VTS: What do you love most about your job?

Greiwe: I get to spend every day sitting down with the most prolific real estate owners and operators in the world, who have shaped the built world today. I get to strategize about how tech is enhancing, influencing, disrupting and evolving their business and help come up with interesting ways to leverage this burgeoning tech ecosystem in order to better prepare them to take advantage of the resulting opportunities or combat against any risks. It’s just really a unique moment in time to help be a part of guiding the industry in a new direction based on technological change.

VTS: You have some of the world's largest real estate companies as investors. We're also seeing owners and developers starting to invest directly in technology, like with the recent launch of Brookfield Ventures. What's driving them to become part of this world of CRE tech?

Greiwe: No industry is immune from technological change affecting their core business model and great organizations who recognize the potential impact are going to want to be prepared to take advantage of the opportunities that result. Our strategic LPs are the leaders in the real estate industry for a reason, they are innovators and technology is just the latest tool to leverage.

Gone are the days of buying low and selling high, great real estate buyers need to be great operators as well. This evolution is driven by two things: One is the proliferation of data and access around the buy-sell of real estate. Historically you would buy low, sell high and take advantage of market dislocation. The data available to take advantage of those ebbs and flows is more ubiquitous than ever. It’s harder to find asymmetric outcomes.

Second, there’s way more capital chasing real estate than ever before. This competition bids up the price and compresses your return profile. Now you need to be a great operator in addition to being great investors to generate the appropriate return. Technology is going to be a big driver of creating advantages on both sides, specifically on the operations side (especially in the near term).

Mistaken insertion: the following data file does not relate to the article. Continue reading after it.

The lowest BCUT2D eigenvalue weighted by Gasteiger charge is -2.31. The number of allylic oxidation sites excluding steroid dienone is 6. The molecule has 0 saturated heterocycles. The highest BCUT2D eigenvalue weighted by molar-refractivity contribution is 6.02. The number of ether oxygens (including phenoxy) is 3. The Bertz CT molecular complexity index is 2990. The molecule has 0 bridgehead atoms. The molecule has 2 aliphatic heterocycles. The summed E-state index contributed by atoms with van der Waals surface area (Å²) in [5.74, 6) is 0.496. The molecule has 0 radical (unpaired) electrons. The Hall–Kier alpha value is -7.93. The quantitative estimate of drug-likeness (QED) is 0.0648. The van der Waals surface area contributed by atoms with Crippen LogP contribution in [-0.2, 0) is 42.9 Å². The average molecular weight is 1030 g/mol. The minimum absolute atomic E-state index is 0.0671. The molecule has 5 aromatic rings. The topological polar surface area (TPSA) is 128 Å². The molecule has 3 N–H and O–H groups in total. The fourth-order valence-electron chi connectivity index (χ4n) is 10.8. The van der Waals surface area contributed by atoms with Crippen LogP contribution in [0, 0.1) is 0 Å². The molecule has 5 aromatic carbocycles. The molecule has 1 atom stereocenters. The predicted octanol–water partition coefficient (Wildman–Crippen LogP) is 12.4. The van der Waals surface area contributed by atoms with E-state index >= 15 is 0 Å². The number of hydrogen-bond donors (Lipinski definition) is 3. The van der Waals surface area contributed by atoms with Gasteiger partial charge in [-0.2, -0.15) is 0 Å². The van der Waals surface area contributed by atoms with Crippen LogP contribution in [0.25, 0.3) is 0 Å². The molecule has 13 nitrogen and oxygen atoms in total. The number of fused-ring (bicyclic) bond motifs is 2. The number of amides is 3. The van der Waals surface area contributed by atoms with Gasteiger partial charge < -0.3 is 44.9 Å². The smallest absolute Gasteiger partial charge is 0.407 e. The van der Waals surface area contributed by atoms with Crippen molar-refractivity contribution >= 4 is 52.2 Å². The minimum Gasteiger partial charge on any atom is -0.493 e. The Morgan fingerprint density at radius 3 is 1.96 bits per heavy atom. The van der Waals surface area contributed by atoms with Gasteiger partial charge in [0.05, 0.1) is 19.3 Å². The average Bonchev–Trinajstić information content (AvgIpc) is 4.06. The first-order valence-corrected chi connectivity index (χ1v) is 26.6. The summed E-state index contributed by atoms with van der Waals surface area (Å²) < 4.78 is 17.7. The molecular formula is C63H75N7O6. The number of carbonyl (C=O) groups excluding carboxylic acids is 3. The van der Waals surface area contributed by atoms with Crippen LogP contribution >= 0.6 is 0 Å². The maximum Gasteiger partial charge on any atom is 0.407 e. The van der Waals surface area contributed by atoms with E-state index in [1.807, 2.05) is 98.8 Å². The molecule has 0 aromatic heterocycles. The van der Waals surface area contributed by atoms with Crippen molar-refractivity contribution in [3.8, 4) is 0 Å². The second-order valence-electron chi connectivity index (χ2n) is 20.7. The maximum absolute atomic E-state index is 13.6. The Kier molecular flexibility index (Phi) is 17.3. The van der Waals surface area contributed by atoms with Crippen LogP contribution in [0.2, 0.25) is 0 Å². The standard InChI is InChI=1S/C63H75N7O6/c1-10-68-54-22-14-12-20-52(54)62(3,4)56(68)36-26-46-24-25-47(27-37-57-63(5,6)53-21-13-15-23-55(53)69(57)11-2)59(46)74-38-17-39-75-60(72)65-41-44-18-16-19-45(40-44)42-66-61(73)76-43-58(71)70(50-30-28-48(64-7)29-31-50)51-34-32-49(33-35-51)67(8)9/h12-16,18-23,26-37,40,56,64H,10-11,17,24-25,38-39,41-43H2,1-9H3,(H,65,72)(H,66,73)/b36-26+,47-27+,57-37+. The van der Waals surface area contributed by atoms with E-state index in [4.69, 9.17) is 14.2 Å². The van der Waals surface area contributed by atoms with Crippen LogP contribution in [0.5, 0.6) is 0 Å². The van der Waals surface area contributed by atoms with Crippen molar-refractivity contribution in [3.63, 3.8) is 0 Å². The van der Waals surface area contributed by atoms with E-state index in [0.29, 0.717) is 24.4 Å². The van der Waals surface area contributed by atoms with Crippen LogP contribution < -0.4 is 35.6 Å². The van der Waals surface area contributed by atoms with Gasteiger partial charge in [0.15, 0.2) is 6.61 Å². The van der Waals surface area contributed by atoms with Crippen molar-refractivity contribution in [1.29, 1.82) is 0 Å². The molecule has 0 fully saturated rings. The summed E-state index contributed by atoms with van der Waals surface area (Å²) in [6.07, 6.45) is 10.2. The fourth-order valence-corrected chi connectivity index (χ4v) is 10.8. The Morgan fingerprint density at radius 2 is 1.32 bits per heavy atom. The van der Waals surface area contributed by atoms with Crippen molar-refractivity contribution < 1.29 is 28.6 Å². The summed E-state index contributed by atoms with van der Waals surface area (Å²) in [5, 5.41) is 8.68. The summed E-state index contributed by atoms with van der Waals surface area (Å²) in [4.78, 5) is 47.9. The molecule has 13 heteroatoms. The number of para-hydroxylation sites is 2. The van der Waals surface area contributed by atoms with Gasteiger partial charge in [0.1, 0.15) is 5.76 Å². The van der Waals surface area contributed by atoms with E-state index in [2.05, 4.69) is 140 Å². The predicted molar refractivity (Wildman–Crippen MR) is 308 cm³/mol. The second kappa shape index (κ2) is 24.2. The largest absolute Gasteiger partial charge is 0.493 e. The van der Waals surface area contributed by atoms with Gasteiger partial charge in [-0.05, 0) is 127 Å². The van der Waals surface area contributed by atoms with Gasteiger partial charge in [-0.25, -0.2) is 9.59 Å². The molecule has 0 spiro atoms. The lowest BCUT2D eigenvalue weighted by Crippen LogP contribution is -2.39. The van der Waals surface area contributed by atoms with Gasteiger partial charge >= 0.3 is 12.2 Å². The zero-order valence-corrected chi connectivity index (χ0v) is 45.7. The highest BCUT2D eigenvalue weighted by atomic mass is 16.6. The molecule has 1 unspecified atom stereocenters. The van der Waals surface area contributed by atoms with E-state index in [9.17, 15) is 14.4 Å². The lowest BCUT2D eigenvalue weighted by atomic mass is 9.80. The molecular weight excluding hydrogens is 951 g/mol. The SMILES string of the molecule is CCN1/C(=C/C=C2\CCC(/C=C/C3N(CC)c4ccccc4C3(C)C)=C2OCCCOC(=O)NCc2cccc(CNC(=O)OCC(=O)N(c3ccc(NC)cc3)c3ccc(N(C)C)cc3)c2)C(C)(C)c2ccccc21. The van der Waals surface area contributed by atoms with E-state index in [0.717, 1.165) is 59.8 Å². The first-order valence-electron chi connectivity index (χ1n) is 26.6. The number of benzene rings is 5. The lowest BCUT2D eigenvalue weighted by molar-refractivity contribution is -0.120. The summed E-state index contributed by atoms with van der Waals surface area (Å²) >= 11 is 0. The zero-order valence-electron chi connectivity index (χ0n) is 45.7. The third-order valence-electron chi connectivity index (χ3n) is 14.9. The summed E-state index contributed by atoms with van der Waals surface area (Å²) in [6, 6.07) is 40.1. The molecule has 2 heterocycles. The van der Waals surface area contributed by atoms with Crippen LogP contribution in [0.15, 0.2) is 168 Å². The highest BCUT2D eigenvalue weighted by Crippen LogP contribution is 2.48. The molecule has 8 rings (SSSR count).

Finally, it’s also driven by the consumer (what used to be called the tenant!). Consumers are engaging in technology in ways that just aren’t being well-articulated in the built environment, and they’re starting to demand it. They’re engaging with technology more intimately at home, but when they go to the office, that office building not only looks and feels the same way it did twenty years ago, but you also engage with it in the same way that you probably did twenty years ago. Consumers (and the companies that employ them) are demanding something different, and if they don’t get it, may choose to go somewhere else.

That consumerization of real estate is starting to occur, and real estate owners are realizing they are uniquely positioned to facilitate and take advantage of this opportunity. Owners are thinking about using technology to monetize tenants beyond the lease signing, creating opportunity to provide differentiated customer service and building experience as a way to differentiate themselves from competition.

VTS: What real estate tech companies are you and your investors most excited about?

Greiwe: You’ve got companies like Opendoor, which can change the way people buy and sell homes in creating more transparency, more liquidity, a greater ability to move from place to place as well as a much better home-buying and selling experience, and it’s all effectuated online. It’s not unreasonable to assume years from now, buying a home online becomes just as easy and commonplace as buying consumer goods on Amazon.

Blockchain provides some pretty interesting, disruptive and evolving opportunities in real estate capital markets that are going to change the face of how people raise capital and access real estate. It’s going to democratize access to real estate – the most valuable asset on earth – in ways we haven’t seen before. The only way to access real estate now is to buy a share of a REIT and/or purchase an individual property. Blockchain will allow a greater subset of people to buy fractional ownership in real estate, which could be super compelling.

You’re going to see the hospitalization of a lot of asset classes like office and multifamily. They’re going to look and feel more like hospitality branded experiences. Modular construction will continue to gain ground as ongoing innovation in that space will work to reduce the cost to build in a dramatic fashion. In industrial, e-commerce is only going to increase the logistics innovation you’re going to see around last and first mile. Transportation innovation is going to be super interesting as well. You’re starting to see the beginnings of that with companies like Lime, and that changes the way people move about in urban locations. Driverless vehicles are obviously going to have a massive impact on real estate. The eventual mass commercial adoption of AVs are going to create and destroy more real estate value than anything we’ve seen in the past one-hundred years.